Blog: The Educated Reporter

Covering School Choice, On a Deadline

Erik Robelen, EWA deputy director, introduces reporters at National Seminar in Chicago in April, 2015. (Madeleine Cummings)

When Lori Higgins of the Detroit Free Press began investigating for a series on charter schools, she and her colleagues gathered in a conference room at the Michigan Department of Education and started flipping through blue binders on every charter school in the state. The reporters pored over contracts and leases, filed Freedom of Information Act requests, visited schools, interviewed teachers, and had a data expert analyze student test scores.

Their effort led to a series of articles that revealed a lack of adequate state oversight on the $1 billion charter school sector in Michigan, multiple conflicts of interest, and many instances of failing schools remaining open year after year. They discovered that Michigan had considerably more for-profit companies running schools than any other state and that, as a whole, charter schools were not outperforming traditional ones when it came to educating students from low-income families.

The reporters’ hard work paid off, but as Beth Shuster, the education editor of the Los Angeles Times, pointed out, many journalists don’t have the access, time, or resources available to do this kind of reporting.  

“How we can report these stories without taking a year and a half of our lives?” she asked panelists during a session on covering school choice at the Education Writers Association’s 68th National Seminar last month in Chicago.

Here are three tips that emerged from their discussion:

Make Tough Choices as a Reporter

“I’m often looking for the enterprise story that I can get done for the weekend,” said Erin Richards, an education reporter at the Milwaukee Journal Sentinel, “and this means spending some time thinking about what might be worth doing a deeper dive on.”

Choosing a specific question that can be answered by analyzing available data is the best way to ensure a clear story emerges, on time, from your reporting, she suggested. Picking something that’s too broad might leave you overwhelmed by all the information out there, but choosing something too narrow might have you pining after data sets districts won’t ever release.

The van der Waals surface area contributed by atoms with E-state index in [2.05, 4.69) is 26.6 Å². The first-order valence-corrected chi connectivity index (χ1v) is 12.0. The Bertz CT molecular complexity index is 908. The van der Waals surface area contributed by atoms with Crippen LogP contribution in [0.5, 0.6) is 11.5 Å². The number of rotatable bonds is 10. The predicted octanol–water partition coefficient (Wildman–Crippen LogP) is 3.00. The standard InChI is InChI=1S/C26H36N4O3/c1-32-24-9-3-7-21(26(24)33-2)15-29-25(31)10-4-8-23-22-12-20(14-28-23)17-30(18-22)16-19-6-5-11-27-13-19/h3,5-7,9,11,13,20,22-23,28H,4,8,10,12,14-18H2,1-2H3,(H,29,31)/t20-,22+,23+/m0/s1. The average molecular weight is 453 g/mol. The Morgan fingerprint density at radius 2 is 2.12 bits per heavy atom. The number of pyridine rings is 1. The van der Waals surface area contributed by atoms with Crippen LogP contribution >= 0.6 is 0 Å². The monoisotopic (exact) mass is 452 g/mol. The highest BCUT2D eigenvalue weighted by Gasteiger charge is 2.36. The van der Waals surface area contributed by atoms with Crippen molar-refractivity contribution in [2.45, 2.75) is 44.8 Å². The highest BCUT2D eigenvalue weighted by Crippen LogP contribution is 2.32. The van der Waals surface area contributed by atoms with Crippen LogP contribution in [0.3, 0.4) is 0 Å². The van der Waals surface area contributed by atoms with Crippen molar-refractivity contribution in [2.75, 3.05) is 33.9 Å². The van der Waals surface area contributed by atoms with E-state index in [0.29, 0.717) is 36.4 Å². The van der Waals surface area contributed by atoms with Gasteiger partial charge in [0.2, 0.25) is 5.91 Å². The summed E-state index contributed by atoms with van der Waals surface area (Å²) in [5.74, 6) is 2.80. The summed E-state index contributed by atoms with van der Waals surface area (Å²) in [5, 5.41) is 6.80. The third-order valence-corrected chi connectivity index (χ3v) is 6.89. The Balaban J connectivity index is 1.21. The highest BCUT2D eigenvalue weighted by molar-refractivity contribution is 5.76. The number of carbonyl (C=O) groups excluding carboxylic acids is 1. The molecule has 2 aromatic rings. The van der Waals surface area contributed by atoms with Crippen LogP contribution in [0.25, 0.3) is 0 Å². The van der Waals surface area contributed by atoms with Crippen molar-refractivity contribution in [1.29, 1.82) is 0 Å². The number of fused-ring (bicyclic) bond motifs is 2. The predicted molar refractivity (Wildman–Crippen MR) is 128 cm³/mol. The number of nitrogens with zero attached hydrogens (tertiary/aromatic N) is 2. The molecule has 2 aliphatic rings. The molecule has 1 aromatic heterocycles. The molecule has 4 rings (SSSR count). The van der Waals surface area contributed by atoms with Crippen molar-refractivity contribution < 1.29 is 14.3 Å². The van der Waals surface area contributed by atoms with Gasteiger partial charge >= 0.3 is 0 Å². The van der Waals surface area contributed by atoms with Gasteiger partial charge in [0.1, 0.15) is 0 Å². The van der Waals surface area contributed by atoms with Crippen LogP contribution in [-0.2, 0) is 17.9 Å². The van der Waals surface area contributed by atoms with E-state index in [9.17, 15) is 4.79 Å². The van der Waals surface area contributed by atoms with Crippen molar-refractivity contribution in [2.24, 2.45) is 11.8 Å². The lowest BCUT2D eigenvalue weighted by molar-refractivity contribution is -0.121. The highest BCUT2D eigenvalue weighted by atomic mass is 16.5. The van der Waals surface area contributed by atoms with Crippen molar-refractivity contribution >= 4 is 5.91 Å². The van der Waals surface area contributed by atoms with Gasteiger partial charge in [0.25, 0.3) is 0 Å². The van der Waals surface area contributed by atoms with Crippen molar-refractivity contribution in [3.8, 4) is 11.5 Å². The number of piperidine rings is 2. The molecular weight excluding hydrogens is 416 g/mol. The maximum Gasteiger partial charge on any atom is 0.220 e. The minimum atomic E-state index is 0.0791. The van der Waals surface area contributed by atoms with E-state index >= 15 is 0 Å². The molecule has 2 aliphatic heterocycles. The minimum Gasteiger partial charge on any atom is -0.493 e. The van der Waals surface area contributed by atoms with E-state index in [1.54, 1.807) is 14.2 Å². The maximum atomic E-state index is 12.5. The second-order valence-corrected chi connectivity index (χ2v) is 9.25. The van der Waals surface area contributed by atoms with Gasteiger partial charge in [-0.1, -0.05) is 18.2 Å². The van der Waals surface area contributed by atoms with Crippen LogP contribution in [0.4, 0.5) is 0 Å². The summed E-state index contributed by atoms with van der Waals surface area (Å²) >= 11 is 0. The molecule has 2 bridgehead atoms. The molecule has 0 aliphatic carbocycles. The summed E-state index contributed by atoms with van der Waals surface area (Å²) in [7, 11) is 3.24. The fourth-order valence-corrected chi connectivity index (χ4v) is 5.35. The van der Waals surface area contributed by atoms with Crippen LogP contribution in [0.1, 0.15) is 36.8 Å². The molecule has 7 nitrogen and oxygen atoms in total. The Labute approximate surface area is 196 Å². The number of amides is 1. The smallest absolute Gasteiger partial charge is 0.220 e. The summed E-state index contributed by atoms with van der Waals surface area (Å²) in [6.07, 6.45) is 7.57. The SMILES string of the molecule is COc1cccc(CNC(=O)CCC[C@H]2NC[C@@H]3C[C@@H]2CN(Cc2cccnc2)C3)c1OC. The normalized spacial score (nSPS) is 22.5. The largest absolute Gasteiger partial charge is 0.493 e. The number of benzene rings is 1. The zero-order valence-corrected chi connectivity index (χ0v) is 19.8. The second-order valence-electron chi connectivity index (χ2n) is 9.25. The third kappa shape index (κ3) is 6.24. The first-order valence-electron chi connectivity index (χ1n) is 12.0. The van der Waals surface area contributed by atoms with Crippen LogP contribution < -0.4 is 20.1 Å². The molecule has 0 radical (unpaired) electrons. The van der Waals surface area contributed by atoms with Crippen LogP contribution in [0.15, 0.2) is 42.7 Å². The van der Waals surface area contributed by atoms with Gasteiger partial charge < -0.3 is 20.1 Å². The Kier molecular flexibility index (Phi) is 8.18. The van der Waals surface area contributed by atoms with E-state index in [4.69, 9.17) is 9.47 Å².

For a story on Milwaukee’s longstanding school voucher program, Richards decided to look at the number of private school students receiving vouchers in the city. Once she knew which private schools had clusters of voucher students, she could give readers a better sense of how the program was operating citywide.

Cover Charter Board Meetings

If reporters are starved for sources or stories, panelists agreed that charter school board meetings are undercovered and potentially rich territory to mine.

“Big network charters will have very professional boards,” explained Alan Gottlieb, the co-founder of the nonprofit Chalkbeat — an online education news outlet — but smaller schools’ meetings can often be a little less polished, sometimes downright dramatic. “Who knows what you would find if you went to these meetings?” he said.

Most schools advertise board meetings online, but if meeting times aren’t available, Richards suggests calling the schools to inquire and letting them know if you plan to attend.

Interviewing board members at these meetings can also lead to important stories. Higgins and her colleagues discovered, through conversations with charter school board members, that some were unaware of how much money their schools spent on rent.

“We found board members who didn’t even know they were paying a million dollars in rent for their school,” she said.

Be Creative

When schools clam up and refuse to release data you’ve requested, look for alternative ways to get the same numbers, the panelists suggested. For example, since charter schools are often hit with the charge that they don’t enroll enough students with disabilities, Richards was interested in finding the number of such students enrolled in Milwaukee private schools that accept vouchers. Though she said the schools didn’t want to release the data, she was able to get an approximation because state tests that they administer request the information. (She found that the schools enrolled a very small percentage of special ed students.)

Though reporting on school choice can be time-consuming, because it requires juggling data sets from both government departments and independent schools, this doesn’t usually mean taking a hiatus from daily news reporting.

While Higgins and her colleagues were reporting their series on Michigan’s charter schools, they were simultaneously reporting and writing daily stories.

“We still had to feed the Web,” she said.



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